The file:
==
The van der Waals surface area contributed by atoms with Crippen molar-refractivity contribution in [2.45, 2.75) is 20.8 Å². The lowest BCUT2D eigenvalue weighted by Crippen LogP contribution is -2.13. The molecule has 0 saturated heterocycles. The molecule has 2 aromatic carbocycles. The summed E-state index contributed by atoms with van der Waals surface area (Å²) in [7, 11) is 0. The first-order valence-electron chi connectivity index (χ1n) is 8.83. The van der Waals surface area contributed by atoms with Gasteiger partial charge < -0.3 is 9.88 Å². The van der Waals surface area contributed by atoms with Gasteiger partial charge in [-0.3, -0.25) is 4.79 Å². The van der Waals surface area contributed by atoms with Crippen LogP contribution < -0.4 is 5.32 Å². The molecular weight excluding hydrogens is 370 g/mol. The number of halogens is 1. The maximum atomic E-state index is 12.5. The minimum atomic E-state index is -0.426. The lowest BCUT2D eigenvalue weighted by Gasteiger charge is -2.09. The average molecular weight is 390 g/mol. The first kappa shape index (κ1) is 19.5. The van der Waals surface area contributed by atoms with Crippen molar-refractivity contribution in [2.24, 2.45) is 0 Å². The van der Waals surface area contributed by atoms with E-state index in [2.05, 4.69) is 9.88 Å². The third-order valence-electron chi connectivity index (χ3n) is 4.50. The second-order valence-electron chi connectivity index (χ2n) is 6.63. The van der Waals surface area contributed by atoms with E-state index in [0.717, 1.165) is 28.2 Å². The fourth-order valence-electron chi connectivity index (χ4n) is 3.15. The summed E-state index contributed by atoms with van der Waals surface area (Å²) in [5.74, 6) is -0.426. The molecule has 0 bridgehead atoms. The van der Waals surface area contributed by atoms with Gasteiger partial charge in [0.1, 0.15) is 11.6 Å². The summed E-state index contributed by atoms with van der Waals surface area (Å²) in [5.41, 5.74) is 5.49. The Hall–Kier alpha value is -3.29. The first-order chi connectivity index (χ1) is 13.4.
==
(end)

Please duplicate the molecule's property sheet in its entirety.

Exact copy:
The van der Waals surface area contributed by atoms with Crippen molar-refractivity contribution in [2.45, 2.75) is 20.8 Å². The lowest BCUT2D eigenvalue weighted by Crippen LogP contribution is -2.13. The molecule has 0 saturated heterocycles. The molecule has 2 aromatic carbocycles. The summed E-state index contributed by atoms with van der Waals surface area (Å²) in [7, 11) is 0. The first-order valence-electron chi connectivity index (χ1n) is 8.83. The van der Waals surface area contributed by atoms with Gasteiger partial charge < -0.3 is 9.88 Å². The van der Waals surface area contributed by atoms with Gasteiger partial charge in [-0.3, -0.25) is 4.79 Å². The van der Waals surface area contributed by atoms with Crippen LogP contribution < -0.4 is 5.32 Å². The molecular weight excluding hydrogens is 370 g/mol. The number of halogens is 1. The maximum atomic E-state index is 12.5. The minimum atomic E-state index is -0.426. The lowest BCUT2D eigenvalue weighted by Gasteiger charge is -2.09. The average molecular weight is 390 g/mol. The first kappa shape index (κ1) is 19.5. The van der Waals surface area contributed by atoms with Crippen molar-refractivity contribution in [2.24, 2.45) is 0 Å². The van der Waals surface area contributed by atoms with E-state index in [2.05, 4.69) is 9.88 Å². The third-order valence-electron chi connectivity index (χ3n) is 4.50. The second-order valence-electron chi connectivity index (χ2n) is 6.63. The van der Waals surface area contributed by atoms with E-state index in [0.717, 1.165) is 28.2 Å². The fourth-order valence-electron chi connectivity index (χ4n) is 3.15. The summed E-state index contributed by atoms with van der Waals surface area (Å²) in [5.74, 6) is -0.426. The molecule has 0 bridgehead atoms. The van der Waals surface area contributed by atoms with Gasteiger partial charge in [0.1, 0.15) is 11.6 Å². The summed E-state index contributed by atoms with van der Waals surface area (Å²) in [5.41, 5.74) is 5.49. The Hall–Kier alpha value is -3.29. The first-order chi connectivity index (χ1) is 13.4.